Once they removed all the known sources of gamma rays from the Fermi observations, some emission was leftover. If dark matter particles with a particular mass are destroying each other, this would be a remarkable fit for the remaining emission. Despite this, the scientists err on the side of caution since alternative sources may still exist. Further sightings are also required to make this interpretation more convincing.

The Fermi scientists have also turned elsewhere in an attempt to detect dark matter by looking at dwarf galaxies orbiting the Milky Way. Dwarf galaxies are rich in dark matter and lack other types of gamma-ray sources present in the center of the Milky Way which make detection of dark matter problematic. On the flip side, their distance from us and the fact that the dark matter present is still considerably less than that in the center of the Milky Way means that the signals are weak. But according to Elliott Bloom, a member of the Fermi collaboration, “If we ultimately see a significant signal, it could be a very strong confirmation of the dark matter signal claimed in the galactic center.”

While at this stage the signal cannot be confirmed or refuted as dark matter, it represents an exciting step towards the detection of dark matter at the galactic center. 

Check out this YouTube video for an image of the Milky Way with the gamma-ray map from NASA’s Fermi superimposed on top. 

Credit: NASA Goddard; A. Mellinger, CMU; T. Linden, University of Chicago

Read more: http://www.iflscience.com/space/most-convincing-evidence-yet-dark-matter-detection

Has The Smoking Gun For Dark Matter Been Found?

The hunt for mysterious dark matter has so far produced very little results, but scientists might have found evidence of “dark matter annihilation,”essentially dark matter particles colliding and producing a signal.An American team of astronomers discovered the promising gamma-ray emission coming from within the halo of the Milky Way.

The source, 3FGL J2212.5+070, was found to be producing gamma-rays by NASA’s Fermi telescope. What’s unusual, though, is that this source is spread over a large regionor in other words, it is spatially extended. Other sources for gamma-rays, such as pulsars and black holes, are “point-like” and come from one place.

Found in a subhalo clump, a region of the outer part of the Milky Way,the source was also not detected at other wavelengths aside from gamma-rays, which makes it a great candidate for dark matter, ausually invisible substance. The findings have beensubmitted to the Journal of Cosmology and Astroparticle Physics, andare available onarXiv.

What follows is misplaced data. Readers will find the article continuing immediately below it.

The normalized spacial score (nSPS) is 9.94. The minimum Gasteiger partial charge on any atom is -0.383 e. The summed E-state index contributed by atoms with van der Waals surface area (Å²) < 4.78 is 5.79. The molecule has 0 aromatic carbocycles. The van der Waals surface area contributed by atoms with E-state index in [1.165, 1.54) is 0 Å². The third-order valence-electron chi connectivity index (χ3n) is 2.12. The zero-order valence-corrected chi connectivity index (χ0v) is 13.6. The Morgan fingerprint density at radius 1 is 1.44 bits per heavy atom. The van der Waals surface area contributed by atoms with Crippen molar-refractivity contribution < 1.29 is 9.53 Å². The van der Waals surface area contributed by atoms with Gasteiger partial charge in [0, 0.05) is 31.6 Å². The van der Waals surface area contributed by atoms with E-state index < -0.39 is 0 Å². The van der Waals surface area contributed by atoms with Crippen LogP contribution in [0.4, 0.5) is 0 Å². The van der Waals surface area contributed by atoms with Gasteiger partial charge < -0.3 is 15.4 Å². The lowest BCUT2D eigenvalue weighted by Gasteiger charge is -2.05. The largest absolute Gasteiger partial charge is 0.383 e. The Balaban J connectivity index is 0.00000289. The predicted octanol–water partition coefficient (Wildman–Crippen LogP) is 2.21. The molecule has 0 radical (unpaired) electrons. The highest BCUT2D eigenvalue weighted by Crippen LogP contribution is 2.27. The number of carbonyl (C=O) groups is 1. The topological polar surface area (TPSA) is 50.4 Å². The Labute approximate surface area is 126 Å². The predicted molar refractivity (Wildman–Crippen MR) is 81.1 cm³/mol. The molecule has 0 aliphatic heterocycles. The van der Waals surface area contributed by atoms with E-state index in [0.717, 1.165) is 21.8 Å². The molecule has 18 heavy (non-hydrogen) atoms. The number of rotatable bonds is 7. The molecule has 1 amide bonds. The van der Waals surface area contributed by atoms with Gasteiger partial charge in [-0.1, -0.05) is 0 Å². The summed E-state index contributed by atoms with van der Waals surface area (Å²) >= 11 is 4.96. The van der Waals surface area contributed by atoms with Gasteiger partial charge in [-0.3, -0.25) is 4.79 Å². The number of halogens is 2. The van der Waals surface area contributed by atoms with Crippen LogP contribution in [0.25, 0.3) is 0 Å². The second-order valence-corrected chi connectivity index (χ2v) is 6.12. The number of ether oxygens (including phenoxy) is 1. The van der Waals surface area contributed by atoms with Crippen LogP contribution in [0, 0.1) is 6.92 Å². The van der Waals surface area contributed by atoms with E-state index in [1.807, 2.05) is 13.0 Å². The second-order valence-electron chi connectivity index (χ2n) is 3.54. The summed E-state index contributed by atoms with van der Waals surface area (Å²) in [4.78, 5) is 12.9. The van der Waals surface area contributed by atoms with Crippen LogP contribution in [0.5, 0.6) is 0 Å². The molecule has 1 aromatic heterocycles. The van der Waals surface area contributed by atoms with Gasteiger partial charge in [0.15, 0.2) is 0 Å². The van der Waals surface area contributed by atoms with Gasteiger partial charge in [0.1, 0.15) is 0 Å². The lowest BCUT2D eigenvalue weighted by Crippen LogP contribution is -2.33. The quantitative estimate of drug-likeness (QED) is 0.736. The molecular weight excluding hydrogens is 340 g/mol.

Extended objects that emit in gamma-rays also emit in radio, X-rays, and so on,lead author Dr. Bridget Bertoni told IFLScience.So, the fact that we found something that was emitting only in gamma-rays that was extended and had a spectrum that looked like a dark matter annihilation spectrum made this source an especially interesting dark matter subhalo candidate.

NASA’s Fermi telescope, illustrated, was used to make the discovery. NASA/Fermi

Dark matteris a mysterious type of matter that permeates the universe. Its six times more abundant than ordinary matter and it doesnt interact with light, hence the nickname dark. But wecan see the effect of dark matter on the shape of galaxies and how they are distributed in space.

Dark matter is thought to accumulate at the center of galaxies, so several searches have been conducted to look for signals from the core of the Milky Way. But while somepotential signals have beendetected, theres alot of debateon the nature of these sources.

We followed another way to search for this dark matter annihilation, complementary to searches in the galactic center, saidDr. Bertoni.We are looking at dark mattersubhalos.These are small bound clumps of dark matter that are in the Milky Way. It is predicted that there should be many small clumps of dark matter around galaxies such as the Milky Way.

Astronomers think that dark matter could be made by weakly interacting massive particles(WIMPs). When these particles collide, they are expected to emit gamma-raysthe signal of which could be observed by gamma-ray telescopes such as the Fermi telescope.

While the source is very promising, the researchers have discussed the possibility that the detection is not a single extended subhalo but two nearby gamma-ray sources. The model suggests that there isa 2 percent probability that a pair such as this would exist somewhere in the sky. The chance is small but not zero, and more observations are necessary to confirm its true nature.

It would be great to have other follow-up [observations] of this object, said Dr. Bertoni.What you would need are observations with a high angular resolution to distinguish if this is two objects or one object. Also, to continue to search for gamma pulsations coming from this object would be useful as well.

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Read more: http://www.iflscience.com/space/has-smoking-gun-dark-matter-annihilation-been-found

Fast Dwarf Galaxy Generates Ripples In The Milky Way

The edge of the Milky Way is not smooth but has ripples, and these ripples have perplexed astronomers since their discovery decades ago. But now we know exactly what caused them.

An international team of astronomers discovered that a small and quick galaxy whizzed past the Milky Way a few hundred years ago. The scientists were able to measure the speed of some of the stars belonging to the dwarf galaxy, which allowed them to work out what actually happened when the fly-by occurred.